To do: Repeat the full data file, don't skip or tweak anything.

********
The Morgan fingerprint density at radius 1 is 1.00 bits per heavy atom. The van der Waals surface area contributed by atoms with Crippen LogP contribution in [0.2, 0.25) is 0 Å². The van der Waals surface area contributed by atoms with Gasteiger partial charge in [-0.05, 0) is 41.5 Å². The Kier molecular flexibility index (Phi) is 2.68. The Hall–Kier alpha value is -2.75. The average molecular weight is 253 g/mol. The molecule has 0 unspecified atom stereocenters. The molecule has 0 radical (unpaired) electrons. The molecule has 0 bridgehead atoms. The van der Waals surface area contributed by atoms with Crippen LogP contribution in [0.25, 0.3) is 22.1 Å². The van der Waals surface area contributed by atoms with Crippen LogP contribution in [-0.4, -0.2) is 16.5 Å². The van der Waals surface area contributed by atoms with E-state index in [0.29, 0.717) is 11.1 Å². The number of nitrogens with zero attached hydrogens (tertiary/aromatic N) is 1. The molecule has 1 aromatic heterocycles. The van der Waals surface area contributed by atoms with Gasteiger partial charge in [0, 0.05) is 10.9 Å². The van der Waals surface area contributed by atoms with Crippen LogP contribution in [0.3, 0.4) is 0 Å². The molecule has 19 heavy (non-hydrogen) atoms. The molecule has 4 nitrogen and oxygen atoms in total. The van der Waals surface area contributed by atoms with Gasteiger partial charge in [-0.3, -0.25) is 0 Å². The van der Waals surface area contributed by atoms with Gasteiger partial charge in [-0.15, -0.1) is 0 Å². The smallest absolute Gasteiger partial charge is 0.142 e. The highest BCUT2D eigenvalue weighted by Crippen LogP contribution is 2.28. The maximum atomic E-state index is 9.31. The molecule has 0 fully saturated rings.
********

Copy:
The Morgan fingerprint density at radius 1 is 1.00 bits per heavy atom. The van der Waals surface area contributed by atoms with Crippen LogP contribution in [0.2, 0.25) is 0 Å². The van der Waals surface area contributed by atoms with Gasteiger partial charge in [-0.05, 0) is 41.5 Å². The Kier molecular flexibility index (Phi) is 2.68. The Hall–Kier alpha value is -2.75. The average molecular weight is 253 g/mol. The molecule has 0 unspecified atom stereocenters. The molecule has 0 radical (unpaired) electrons. The molecule has 0 bridgehead atoms. The van der Waals surface area contributed by atoms with Crippen LogP contribution in [0.25, 0.3) is 22.1 Å². The van der Waals surface area contributed by atoms with Crippen LogP contribution in [-0.4, -0.2) is 16.5 Å². The van der Waals surface area contributed by atoms with E-state index in [0.29, 0.717) is 11.1 Å². The number of nitrogens with zero attached hydrogens (tertiary/aromatic N) is 1. The molecule has 1 aromatic heterocycles. The van der Waals surface area contributed by atoms with Gasteiger partial charge in [0, 0.05) is 10.9 Å². The van der Waals surface area contributed by atoms with Crippen LogP contribution in [0.3, 0.4) is 0 Å². The molecule has 19 heavy (non-hydrogen) atoms. The molecule has 4 nitrogen and oxygen atoms in total. The van der Waals surface area contributed by atoms with Gasteiger partial charge in [-0.3, -0.25) is 0 Å². The van der Waals surface area contributed by atoms with Gasteiger partial charge in [-0.15, -0.1) is 0 Å². The smallest absolute Gasteiger partial charge is 0.142 e. The highest BCUT2D eigenvalue weighted by Crippen LogP contribution is 2.28. The maximum atomic E-state index is 9.31. The molecule has 0 fully saturated rings.